THUNDER BAY — An unsettling experience during a weekend bike ride has convinced Ken Boshcoff he needs to pick up a Naloxone kit at his local pharmacy.
The former Thunder Bay mayor and MP was biking on the city trail system when he came across a man lying on the sidewalk, with no outward signs of life.
The incident happened near the bridge on Edward Street at Parkway Drive.
"I went up to him and started shouting to try to awaken this person, trying to get some sort of reaction...I could not detect any breathing pattern, eye flutter or anything for quite some time. Eventually, there was a twitch...so it was quite a relief to actually see some response."
After another cyclist who also came by spotted facial movements, in the course of time the man was able to sit up.
"She was very helpful in terms of reassuring the person," Boshcoff said, adding that he was grateful she provided assistance.
Boshcoff had also called 911, where the operator gave him some questions to ask in order to assist paramedics when they arrived.
He said the man admitted to having taken drugs.
"He said he wanted help but he would not tell me what drugs he had taken. He said 'You don't want to know,' " Boshcoff recalled.
Although he doesn't know specifically what caused the man's condition, Boshcoff described the incident as "a very shocking experience" to have during a bike ride, and said he plans to get a Naloxone kit to bring with him on future outings.
Naloxone can help reverse the effects of accidental opioid poisoning.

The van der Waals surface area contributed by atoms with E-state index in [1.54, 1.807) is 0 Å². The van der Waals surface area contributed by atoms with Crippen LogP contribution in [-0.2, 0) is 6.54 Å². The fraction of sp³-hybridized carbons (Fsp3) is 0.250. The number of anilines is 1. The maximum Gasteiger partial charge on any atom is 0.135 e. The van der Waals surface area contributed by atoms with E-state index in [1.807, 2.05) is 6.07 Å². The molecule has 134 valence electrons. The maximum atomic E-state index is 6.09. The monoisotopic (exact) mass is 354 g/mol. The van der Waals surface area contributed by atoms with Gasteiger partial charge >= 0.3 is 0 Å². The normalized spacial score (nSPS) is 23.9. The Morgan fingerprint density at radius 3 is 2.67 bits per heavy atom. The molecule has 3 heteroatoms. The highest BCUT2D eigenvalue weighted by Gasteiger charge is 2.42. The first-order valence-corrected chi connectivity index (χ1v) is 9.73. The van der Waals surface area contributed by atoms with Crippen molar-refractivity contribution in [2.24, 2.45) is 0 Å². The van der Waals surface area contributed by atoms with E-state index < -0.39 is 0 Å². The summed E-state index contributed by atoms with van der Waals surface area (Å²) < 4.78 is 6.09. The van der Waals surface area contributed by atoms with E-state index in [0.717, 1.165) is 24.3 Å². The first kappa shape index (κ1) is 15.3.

Boshcoff said the kit is about the size of an eyeglass case, so he'll be able to carry it in his bike bag or the glove box of his vehicle.
From 2019 to 2020, opioid poisonings in Thunder Bay increased by 40 per cent.
Naloxone – also known by the brand name Narcan – can be picked up at pharmacies free of charge.
Pharmacists will explain how to administer it.
Sarah Haney of Court Street Pharmacy said it's an important tool for keeping people alive until medical help arrives.
"Opioid poisonings can affect anyone taking an opioid, whether prescription or non-prescription. It affects all walks of life. That's why it's important to keep a Naloxone kit accessible at all times," she said.
The internasal version of the medication is more widely used than the injectable version and is administered by spraying it into a person's nostrils.
Haney said giving it to someone who is not experiencing opioid poisoning is not harmful.